The real-life Brian Peckford, 37, buoyant, rested and a mite mischievous, is back from a fling in the bush snaring rabbits and he sees nothing at all fanciful about such a go-for-broke energyprice scenario. Joe Clark has just left town, reiterating his government’s intention to grant Newfoundland ownership of off-shore oil and gas—that is, the right to set the price and regulate the flow.By Robert Lewis10 min
The sign at the side of the highway leading into Grande Prairie, Alberta, claims “over 20,000” citizens. Both lanes are bumper-to-bumper with heavy equipment on semitrailers, most heading west toward the 26,000square-mile Elmworth natural gas field which lies beneath the soil less than an hour’s drive toward the British Columbia boundary.By Wayne Skene5 min
In the beginning she was named Kathleen Anne Mary McGlynn. “You can’t get much more Irish than that,” says McGlynn, 26, a Montreal-born actress who decided that some of the Irish had to be taken out of her name if she was going to be a success. McGlynn changed her name to Kathy Michael McGlynn because she liked the sound of it, but rumors spread that she was a transsexual.By Marsha Boulton5 min
Last week, as Winter Olympic organizers in Lake Placid, New York, prayed for snow and athletes around the world trained for the events of their lives, events in Afghanistan spilled into the gymnasium and weight rooms and onto the tracks and fields of the world.
This is Teddy White's year and he knows it. For the journalist who began chronicling American presidential elections with The Making of the President, 1960, the upcoming campaign is the quadrennial road to glory. He may be short, pudgy, and nearing his 65th birthday, but there 's one thing Theodore H. White wants to make absolutely clear—after more than 40 years in the game, he is still all reporter.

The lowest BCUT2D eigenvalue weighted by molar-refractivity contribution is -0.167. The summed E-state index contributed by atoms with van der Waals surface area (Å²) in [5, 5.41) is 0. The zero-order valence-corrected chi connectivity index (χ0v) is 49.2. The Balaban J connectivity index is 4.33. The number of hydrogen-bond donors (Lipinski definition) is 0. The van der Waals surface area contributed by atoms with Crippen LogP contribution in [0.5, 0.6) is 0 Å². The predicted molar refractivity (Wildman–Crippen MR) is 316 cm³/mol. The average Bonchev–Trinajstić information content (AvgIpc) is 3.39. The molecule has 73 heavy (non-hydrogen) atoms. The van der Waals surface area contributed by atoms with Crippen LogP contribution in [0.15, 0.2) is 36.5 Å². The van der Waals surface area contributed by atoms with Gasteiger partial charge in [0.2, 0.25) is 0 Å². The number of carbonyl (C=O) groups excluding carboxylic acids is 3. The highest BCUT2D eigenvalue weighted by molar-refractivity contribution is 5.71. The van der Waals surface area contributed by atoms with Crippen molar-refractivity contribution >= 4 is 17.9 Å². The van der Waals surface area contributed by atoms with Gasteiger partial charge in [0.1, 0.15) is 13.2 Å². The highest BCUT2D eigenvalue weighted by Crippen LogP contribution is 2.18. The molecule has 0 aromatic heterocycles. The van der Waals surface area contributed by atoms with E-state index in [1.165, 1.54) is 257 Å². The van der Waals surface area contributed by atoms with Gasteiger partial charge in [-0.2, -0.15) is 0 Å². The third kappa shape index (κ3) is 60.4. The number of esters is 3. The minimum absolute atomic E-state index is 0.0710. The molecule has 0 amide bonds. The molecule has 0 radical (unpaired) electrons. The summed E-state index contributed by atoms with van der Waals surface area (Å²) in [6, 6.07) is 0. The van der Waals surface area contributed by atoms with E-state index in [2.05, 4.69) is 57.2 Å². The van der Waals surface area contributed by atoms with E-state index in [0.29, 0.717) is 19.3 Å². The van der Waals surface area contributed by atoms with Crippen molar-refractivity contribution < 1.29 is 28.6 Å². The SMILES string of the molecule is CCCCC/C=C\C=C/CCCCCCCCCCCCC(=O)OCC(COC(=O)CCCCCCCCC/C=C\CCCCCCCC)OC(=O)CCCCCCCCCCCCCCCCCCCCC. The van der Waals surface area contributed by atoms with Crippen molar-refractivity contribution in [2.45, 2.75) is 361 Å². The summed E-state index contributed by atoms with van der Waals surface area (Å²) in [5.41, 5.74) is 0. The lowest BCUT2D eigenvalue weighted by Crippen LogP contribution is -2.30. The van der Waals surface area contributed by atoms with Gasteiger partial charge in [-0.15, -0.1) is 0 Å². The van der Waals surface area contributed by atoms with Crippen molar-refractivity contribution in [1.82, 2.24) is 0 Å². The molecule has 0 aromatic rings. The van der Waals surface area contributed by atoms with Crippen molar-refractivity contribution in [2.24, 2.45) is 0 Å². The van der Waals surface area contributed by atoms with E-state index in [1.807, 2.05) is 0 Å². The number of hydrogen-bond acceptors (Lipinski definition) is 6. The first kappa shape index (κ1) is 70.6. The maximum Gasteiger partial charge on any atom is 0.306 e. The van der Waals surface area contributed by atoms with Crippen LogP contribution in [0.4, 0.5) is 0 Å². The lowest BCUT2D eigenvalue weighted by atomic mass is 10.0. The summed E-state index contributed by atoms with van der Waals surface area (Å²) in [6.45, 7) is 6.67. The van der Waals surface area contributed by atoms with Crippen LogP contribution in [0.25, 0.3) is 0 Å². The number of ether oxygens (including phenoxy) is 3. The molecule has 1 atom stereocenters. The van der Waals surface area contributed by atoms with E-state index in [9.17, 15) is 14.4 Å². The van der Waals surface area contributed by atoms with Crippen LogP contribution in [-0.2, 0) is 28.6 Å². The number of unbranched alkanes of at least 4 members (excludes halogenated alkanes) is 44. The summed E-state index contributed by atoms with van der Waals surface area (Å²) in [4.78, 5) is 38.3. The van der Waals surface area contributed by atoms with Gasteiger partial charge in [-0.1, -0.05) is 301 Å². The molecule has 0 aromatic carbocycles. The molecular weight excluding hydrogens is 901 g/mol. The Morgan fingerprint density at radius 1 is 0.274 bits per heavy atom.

Lawrence O’Toole, in his article Best, Worst and Others of '79 (Dec. 31), says that The Enigma of Kaspar Hauser by Werner Herzog is an older film that “didn’t open in Canada until 1979.” Of course all we Montrealers know that what he meant to say was that Kaspar Hauser didn’t open in Toronto until 1979, having played in Montreal in 1976.
David Crombie, the minister of national health and welfare, is relaxed and comfortable. He’s sipping from a small glass of sherry, his feet propped up on a footstool, his legs covered by a green blanket. In the kitchen, his mother, Vera (better known as “Shorty”), is making tea.By Warren Gerard5 min
There is a certain irony in the fact that it was this Pope, John Paul II, who finally made his church’s apology to Galileo Galilei for thinking him a heretic. In 1633 the great astronomer was given a choice by the Roman Catholic Church: he could recant his heresy that the sun and not the earth was the centre of the solar system, or he could face imprisonment and torture.By Hubert de Santana5 min
There’s an odd contraption in the middle of an outfitting store in the new Edmonton Centre mall. It’s almost shrine-like. Shoppers gravitate to study it. Mounted on a wooden pedestal, and standing on a rack of polar parkas, is a clear plastic cylinder, 15 inches high, filled with a soft, white pillar of infinite intricacy, of spindrift milkweed silk; filled, in fact, with the approximately two million interlocking filaments that make up one ounce of prized, pure goose down.By Val Ross4 min
It’s one thing to call your buddies out to a friendly game of scrub in the park on a sunny summer morning. It’s something different calling the shots for a baseball game on Canada’s 3.8-million-square-mile diamond, swept by freezing gales and blasted by a bursted barometer, with smuggery in the dugout, druggery in the bleachers and international muggery outside the ball park.By Morris Shumiatcher4 min
Of all the silly stories swirling in the media hypery and partisan pokery of the federal election campaign, surely none was more goofy than the notion that Ontario Premier Bill Davis might not stump his province for Prime Minister Joe Clark.By Roderick McQueen4 min
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